- Hodder & Stoughton General Division
- Publication Date:
- 03 March 2011
- Modern & Contemporary
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I enjoyed this book immensely. Things I like about it:-The way that everything about it is new, fresh, and original. The characters, the plot, the way it unfolds, everything is interesting.-The dialogue is witty and concise. The descriptive writing is clever and subtly humorous.-The shocking, grotesque, and "naughty" elements in the plot that keep it unexpected and engaging. I've long believed that some of the best reading happens when there is an element of the forbidden involved.The only times that I found my interest flagging were during some of the political bits about the war situation, etc., but I don't think it was unneccessary. On the whole, I feel that this book is a rousing success, and I agree with all of the blurbs on the jacket, especially the one from Time Out:"Witty, erudite...articulate and original...often gobsmackingly smutty."
A strange little book, two stories, two different timelines, connected by coincidence: one story tells of Fishy, named so because of his affliction, trimethylaminuria, which makes him stink of fish. He finds Nazi memorabilia for paying costumers. One day he stumbles across a dead body and in the flat of said corpse he finds a letter from Adolf Hitler to a Doctor Erskine. The second story is the story of Erskine and a Jewish boxer - and slowly those two stories connect. The prose is easy to read, but not simple, and the story grabs you and draws you into the strange world we are offered here.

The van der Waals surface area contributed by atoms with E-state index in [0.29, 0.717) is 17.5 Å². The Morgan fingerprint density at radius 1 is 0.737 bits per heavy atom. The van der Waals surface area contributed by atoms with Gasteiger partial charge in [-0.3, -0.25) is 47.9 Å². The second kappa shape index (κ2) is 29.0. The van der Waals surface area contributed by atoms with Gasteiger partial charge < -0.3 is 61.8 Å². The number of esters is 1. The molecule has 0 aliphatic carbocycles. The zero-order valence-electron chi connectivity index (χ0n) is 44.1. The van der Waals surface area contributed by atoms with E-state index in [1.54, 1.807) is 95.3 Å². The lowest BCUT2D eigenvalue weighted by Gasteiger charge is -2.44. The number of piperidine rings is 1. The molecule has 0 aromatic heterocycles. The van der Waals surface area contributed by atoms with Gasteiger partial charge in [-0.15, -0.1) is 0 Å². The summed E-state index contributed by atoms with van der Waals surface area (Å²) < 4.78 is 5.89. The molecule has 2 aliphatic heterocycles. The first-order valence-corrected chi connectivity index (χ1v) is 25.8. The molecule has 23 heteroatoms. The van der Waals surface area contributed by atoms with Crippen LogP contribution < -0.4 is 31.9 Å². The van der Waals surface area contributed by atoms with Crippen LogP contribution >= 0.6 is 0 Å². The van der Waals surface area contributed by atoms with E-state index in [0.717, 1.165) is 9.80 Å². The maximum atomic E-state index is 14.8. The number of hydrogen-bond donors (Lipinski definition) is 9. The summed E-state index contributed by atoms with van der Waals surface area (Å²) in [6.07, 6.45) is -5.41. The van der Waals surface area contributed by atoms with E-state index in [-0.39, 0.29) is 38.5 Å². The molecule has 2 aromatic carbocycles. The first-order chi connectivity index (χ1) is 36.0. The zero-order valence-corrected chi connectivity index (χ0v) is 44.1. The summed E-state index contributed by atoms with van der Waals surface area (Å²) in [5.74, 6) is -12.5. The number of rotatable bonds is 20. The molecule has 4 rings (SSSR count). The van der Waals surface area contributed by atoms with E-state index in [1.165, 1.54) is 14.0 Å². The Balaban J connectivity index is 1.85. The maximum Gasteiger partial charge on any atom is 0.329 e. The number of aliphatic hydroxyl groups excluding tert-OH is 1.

This is an extremely interesting premise. It's a mystery where the detective suffers from severe body odor. And when I say severe, I do mean severe. It was a hard premise to get into at first, fortunately the extremely good writing made it a lot easier. A very interesting read. Strongly recommended for those looking for a twist on the deceptive genre
A likeable book, even if a crucial character (our titular boxer) is one of the most relentlessly unlikeable people I can recall reading about. Clever, charming, strange, funny and dark. What more can you want from a first novel - or any novel, for that matter?
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